We love musical biopics, right? We love to see the rise and (sometimes) fall of the legendary artists that provided the soundtrack of our lives. From Ray Charles to The Runaways, from Ike and Tina to the Doors; so many of our greatest artists have had their stories told on-screen. The results have been decidedly mixed, however; and with the current glut of musical biopics slated to air, either on television or in theaters throughout the coming months; one has to ask — are we experiencing overkill here?
The James Brown biopic Get On Up will hit theaters in early August, and it has a respectable pedigree. It’s being helmed by Tate Taylor (The Help) and stars Oscar winner Octavia Spencer and Oscar nominee Viola Davis, with actor Chadwick Boseman as the Godfather of Soul. Boseman won raves for his portrayal of another American icon, Jackie Robinson, in the 2012 hit 42. There’s also the N.W.A. flick Straight Outta Compton, which tells the story of the legendary Compton rap group. It’s already in pre-production and the cast may be unremarkable, but director F. Gary Gray has proven himself to be a solid, if not quite acclaimed, filmmaker over the last two decades.
But there are numerous other biopics coming in 2014 and 2015 that seem to be victims of poor planning or small budgets. Many of these projects will air on television, and TV biopics — especially ones not on HBO — have a very mixed history. The forthcoming Aaliyah film was set to star Zendaya Coleman, but the actress dropped out of the project unexpectedly in June. Her father indicated that production concerns were her reason for leaving, which led many to believe the film is being made on a shoestring budget.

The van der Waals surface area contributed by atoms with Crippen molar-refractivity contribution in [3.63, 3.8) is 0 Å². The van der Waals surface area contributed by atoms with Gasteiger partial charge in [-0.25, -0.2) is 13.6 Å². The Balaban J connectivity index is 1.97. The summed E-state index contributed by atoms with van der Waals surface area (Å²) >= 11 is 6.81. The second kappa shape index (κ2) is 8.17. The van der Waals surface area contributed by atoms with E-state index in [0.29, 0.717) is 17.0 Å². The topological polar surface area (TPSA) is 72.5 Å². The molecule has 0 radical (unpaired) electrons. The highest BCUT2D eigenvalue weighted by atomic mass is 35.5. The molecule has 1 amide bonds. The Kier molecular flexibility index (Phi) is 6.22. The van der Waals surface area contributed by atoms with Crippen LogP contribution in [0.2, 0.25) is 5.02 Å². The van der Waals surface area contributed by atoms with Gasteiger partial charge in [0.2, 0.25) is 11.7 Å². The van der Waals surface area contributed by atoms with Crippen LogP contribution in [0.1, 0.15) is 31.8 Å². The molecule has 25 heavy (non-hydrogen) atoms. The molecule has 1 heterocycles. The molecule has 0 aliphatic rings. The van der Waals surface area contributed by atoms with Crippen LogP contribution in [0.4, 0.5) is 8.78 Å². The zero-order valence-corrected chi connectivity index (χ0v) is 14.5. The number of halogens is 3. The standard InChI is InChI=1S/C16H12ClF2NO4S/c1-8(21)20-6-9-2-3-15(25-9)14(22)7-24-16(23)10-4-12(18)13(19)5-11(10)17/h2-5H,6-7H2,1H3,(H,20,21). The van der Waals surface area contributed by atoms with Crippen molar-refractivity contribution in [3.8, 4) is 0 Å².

The other major TV biopic tells the story of the late pop diva Whitney Houston. This film is directed by Angela Bassett, a highly-touted Oscar-nominated actress who starred alongside Houston in 1995’s Waiting To Exhale; but an unproven director. It is being reported that Houston’s songs will be featured, but not in their original incarnation — they will be re-recordings. Early cast shots of star Yaya DaCosta as Whitney and Arlen Escarpeta as her notorious ex-husband Bobby Brown have surfaced online and the reaction from fans and media has been mixed.
These projects, as well as Don Cheadle’s Miles Davis film Miles Ahead and the Jimi Hendrix film All Is By My Side (which was released to festivals in 2013 but has yet to find a major distributor in the U.S.), have added to a possible cultural oversaturation. The announcement of these biopics inevitably lead to bloggers and fans droning endlessly about speculative castings and we’re privy to every bit of legal wrangling that occurs over music licensing and family approval. We’re treated to ugly spats between the principals involved and the family of the deceased star — like the disrespectful remarks Whitney Houston’s daughter Bobbi Kristina made in regards to Bassett. And for all of the drama and backstories, it often leads up to a mediocre final product.
Biopics are being rushed out for the same reason that Hollywood keeps churning out superhero movies: they’re an established franchise with a built-in audience. A popular singer already has a fan base, so it’s an attractive proposition to a studio. But with ever-diminishing returns and with so many of these movies seemingly unnecessary or just flat-out bad, maybe it’s worth waiting to tell the story of a Whitney Houston or an Aaliyah until you can make a film that’s truly worth making.
If anything, it’s what they deserve.